Although broken gold jewelry seems like a definite loss, you don’t always have to resort to paying exuberant prices to have it repaired, or selling it to a gold broker for a cheaper price than you paid. Instead, consider creating a new piece by recycling your broken gold jewelry with the guidance of the following summarized steps:
- 1. Design the Jewelry
The first step in creating any new piece of jewelry is to complete the conceptual design process. You can do this the old-fashioned way with a piece of paper, or the high-tech way using graphic design software. If you are new to jewelry making, it’s recommended that you start with a simple design the first time around to minimize the possibility of errors. In general, rings, bracelets, and necklaces are the easiest to make for beginners because they are created using castings, so you won’t need advanced jeweler saw/dremel skills.
- Create a Casting
Once you have an idea of what you want the new jewelry piece to look like, you can use rubber/wax casting kits to create your own custom mold. If you’re not yet confident enough to conceptualize and construct unique designs, you can skip the design and casting processes altogether by purchasing a premade mold and moving on to the final step.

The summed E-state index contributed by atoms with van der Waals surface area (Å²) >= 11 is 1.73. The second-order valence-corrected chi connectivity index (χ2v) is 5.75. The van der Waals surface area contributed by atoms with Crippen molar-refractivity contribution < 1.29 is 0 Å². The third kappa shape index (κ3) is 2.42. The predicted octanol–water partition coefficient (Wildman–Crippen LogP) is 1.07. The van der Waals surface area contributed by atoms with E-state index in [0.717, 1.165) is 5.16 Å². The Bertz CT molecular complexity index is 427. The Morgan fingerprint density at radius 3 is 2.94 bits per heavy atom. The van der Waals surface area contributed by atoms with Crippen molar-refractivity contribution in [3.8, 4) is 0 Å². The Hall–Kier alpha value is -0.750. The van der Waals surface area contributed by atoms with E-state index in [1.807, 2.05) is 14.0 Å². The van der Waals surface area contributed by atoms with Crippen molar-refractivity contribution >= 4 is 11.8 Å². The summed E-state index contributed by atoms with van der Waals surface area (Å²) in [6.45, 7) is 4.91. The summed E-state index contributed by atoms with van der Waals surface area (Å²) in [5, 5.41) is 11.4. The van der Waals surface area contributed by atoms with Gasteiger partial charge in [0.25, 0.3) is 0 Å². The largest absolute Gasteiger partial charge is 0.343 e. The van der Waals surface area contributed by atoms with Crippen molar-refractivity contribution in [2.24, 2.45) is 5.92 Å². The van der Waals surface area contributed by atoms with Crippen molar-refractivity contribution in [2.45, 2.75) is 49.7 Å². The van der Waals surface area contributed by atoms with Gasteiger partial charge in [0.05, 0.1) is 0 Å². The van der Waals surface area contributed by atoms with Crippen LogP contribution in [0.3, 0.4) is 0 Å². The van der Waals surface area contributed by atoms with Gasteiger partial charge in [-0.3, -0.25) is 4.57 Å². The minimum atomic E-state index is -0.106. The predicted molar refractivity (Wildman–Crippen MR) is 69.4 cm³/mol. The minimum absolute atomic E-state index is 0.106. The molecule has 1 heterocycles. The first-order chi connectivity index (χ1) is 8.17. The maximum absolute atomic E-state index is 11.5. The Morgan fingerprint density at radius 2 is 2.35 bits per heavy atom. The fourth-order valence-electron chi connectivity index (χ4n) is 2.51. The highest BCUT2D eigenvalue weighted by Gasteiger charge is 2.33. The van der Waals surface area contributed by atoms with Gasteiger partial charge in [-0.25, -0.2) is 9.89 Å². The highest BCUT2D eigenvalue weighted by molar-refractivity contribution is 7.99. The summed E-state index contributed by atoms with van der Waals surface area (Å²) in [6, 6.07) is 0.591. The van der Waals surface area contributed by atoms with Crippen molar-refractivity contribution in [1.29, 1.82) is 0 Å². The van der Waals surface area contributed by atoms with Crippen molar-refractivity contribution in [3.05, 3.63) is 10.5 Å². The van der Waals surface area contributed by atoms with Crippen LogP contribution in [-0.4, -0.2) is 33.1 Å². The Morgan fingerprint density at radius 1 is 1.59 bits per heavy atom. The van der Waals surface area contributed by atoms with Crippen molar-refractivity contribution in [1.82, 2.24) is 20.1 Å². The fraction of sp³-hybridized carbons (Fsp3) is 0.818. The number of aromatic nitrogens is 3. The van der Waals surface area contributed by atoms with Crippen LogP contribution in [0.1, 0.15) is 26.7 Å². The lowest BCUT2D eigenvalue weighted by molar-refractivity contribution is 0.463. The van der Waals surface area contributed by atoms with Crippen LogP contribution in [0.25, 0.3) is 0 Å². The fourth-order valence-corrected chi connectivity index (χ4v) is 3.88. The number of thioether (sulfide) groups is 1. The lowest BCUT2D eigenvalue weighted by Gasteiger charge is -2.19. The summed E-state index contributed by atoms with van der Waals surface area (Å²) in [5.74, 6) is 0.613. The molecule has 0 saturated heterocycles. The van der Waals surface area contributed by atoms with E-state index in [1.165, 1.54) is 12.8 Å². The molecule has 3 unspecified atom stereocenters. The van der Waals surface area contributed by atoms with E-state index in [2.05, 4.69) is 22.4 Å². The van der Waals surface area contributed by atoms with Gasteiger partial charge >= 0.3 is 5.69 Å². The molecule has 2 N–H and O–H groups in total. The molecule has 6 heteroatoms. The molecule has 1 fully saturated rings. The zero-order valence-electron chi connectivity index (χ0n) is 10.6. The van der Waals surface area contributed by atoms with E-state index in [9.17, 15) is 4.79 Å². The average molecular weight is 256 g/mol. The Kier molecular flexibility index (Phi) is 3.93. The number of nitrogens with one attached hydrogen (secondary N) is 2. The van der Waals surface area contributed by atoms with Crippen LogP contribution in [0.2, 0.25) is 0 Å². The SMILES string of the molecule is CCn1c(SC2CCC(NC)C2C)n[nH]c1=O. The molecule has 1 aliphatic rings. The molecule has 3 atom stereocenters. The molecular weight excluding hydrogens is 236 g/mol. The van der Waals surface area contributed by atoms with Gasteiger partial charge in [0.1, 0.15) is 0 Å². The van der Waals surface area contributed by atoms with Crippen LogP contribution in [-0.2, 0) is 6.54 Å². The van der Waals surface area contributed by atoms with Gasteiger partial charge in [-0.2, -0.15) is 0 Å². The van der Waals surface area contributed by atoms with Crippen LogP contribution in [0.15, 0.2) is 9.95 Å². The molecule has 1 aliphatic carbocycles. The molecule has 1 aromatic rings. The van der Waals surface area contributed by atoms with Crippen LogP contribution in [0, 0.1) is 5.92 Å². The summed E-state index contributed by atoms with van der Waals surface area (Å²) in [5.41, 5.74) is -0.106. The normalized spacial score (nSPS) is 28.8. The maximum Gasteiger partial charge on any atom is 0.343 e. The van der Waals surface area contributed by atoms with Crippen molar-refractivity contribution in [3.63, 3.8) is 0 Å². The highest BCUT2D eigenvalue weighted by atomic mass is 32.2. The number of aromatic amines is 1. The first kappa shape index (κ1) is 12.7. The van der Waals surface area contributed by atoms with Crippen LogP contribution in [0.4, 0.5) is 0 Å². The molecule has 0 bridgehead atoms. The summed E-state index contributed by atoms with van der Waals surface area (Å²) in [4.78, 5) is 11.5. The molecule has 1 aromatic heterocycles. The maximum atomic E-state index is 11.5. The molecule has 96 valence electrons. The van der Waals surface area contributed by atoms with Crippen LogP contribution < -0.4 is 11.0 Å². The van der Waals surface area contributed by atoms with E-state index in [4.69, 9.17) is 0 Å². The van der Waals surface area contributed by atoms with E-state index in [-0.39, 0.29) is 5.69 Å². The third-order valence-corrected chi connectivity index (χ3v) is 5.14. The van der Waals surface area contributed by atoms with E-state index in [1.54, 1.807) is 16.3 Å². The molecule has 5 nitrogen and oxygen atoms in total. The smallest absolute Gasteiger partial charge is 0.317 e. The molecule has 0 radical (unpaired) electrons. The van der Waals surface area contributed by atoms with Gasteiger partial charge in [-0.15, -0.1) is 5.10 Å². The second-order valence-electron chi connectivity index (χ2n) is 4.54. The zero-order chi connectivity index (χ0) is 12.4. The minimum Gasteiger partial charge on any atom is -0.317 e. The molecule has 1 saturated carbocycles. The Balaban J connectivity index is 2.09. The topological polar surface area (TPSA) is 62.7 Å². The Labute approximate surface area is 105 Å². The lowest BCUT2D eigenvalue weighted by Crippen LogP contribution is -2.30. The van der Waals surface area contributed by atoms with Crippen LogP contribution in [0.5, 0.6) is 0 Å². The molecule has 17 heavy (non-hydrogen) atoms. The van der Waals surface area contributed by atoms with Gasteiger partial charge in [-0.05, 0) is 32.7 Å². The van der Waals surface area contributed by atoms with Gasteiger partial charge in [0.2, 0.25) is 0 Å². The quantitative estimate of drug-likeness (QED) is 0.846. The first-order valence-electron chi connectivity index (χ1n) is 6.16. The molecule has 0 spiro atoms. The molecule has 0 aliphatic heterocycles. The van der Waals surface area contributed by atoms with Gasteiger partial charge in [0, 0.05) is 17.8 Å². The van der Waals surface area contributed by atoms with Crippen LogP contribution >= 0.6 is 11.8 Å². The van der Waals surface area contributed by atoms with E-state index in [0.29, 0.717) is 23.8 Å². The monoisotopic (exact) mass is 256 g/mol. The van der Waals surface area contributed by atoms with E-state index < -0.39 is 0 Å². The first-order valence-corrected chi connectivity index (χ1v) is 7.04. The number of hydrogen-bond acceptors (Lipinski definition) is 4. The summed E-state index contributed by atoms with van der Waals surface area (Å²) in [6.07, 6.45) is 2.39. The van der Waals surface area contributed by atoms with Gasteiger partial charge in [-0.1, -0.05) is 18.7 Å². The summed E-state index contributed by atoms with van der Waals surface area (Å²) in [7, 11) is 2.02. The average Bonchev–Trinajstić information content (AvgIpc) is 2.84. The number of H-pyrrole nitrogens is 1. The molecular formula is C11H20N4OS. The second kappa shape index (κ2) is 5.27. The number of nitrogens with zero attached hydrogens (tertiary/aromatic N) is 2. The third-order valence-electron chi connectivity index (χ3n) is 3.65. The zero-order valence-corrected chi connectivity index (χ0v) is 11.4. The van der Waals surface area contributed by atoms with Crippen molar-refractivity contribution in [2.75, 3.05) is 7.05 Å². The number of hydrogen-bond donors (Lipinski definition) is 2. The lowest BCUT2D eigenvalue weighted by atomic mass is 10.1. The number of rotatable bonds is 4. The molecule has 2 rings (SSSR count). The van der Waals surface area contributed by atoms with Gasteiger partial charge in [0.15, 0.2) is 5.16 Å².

- Melt Down the Gold and Pour It in the Mold
If you want to know how many karats the new piece will contain, you’ll need to have the gold appraised by a professional before melting it down. Once you’ve gathered your scraps of broken gold jewelry place them in a ceramic crucible and melt them down using an acetylene or butane torch. Be sure to utilize the necessary safety gear and equipment, including a welding coverall, gloves, and mask. Once melted, pour the gold into the mold/casting, and let it cool until it solidifies. Finally, remove the jewelry piece from the mold and inspect it for shape deformities and other defects. Of course, if the finished product is not satisfactory you can always melt it down and try again!
Logically speaking, if you don’t recycle your broken gold jewelry you’ll have to resort to selling scrap gold to a broker at a reduced price, so you might as well spend the extra money to purchase the casting, crucible, and welding equipment required to turn it into a new piece instead.